In other words, you’ve got to be prepared to lose almost as often as you win, and it’s real money and sometimes those losses will be quite large. At the beginning of this article I mentioned that Joe made $70,000 on a Monday. He also made about $30,000 on Tuesday, broke even on Wednesday, and then we left so I don’t know what happened on Thursday and Friday. However, I do know that on one day in the prior month he’d lost $300,000. I can’t even comprehend losing that much money in a span of seven hours, yet that’s what you have to be prepared to do if you want to have days when you make $300,000. You’d just better be damn sure you have more up than down days, but you’ve also got to have a certain personality type just to belly up to the table.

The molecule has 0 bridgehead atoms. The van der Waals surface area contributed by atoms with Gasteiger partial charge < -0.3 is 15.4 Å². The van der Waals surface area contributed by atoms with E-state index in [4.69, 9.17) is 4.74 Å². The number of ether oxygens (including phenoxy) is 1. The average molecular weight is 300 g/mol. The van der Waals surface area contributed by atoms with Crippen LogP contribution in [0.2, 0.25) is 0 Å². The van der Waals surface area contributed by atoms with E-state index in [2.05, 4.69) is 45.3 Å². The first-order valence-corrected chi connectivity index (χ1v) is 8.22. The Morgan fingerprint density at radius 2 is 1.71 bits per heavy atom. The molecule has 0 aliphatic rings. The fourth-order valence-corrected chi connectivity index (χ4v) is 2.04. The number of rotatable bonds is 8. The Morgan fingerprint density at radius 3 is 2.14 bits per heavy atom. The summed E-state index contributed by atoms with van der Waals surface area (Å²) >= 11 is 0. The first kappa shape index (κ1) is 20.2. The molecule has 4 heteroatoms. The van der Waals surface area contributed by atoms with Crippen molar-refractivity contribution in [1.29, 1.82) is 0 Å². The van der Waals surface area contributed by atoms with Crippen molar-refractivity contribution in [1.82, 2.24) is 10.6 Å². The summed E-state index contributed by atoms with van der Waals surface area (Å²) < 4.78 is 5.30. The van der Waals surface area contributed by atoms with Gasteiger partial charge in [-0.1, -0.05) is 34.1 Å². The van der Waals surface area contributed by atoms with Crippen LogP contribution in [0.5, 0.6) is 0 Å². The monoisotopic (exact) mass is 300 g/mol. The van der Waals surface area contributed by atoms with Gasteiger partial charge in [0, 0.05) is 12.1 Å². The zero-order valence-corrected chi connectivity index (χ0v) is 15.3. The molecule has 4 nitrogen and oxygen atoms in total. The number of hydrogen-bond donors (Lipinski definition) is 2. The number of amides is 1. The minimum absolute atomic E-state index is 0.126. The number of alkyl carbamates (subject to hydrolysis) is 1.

My personal foray into day trading didn’t work out so well on an hourly basis; I probably spent 300 hours learning about the market and made about $2,000, which is below the minimum wage in China…..but I did learn a lot, which helped me invest longer term and prevented me losing money in the last big drop. One thing I learned is that stocks go down a whole lot faster than they go up. Another thing I learned is that staring at a computer screen for hours on end can be interminably boring, and then out of nowhere things will explode. I also realized that this type of trading wasn’t for me. For one thing I wasn’t crazy about sitting there for most of the day just watching stock ticks, but I’d have done it if it looked more financially promising. What I realized was that I just didn’t know enough about the financial markets to improvise fast enough while day trading when things go awry. Even predicting medium term movements of the stock market are often impossible, but sometimes things resolve themselves enough to make a more high probability investment. I try now to limit my investing in the stock market to only times when things look predictable and it seems like we’re in a trend. So right now I’m not playing the stock market. Who’d have been able to predict the sovereign debt crisis in Greece or the BP oil spill? Not even Joe, who with his many years of experience as a stock broker has developed a sixth sense about what’s going on in the market. I still follow the market closely, so maybe someday I’ll have that too, but for now I feel more comfortable investing medium term.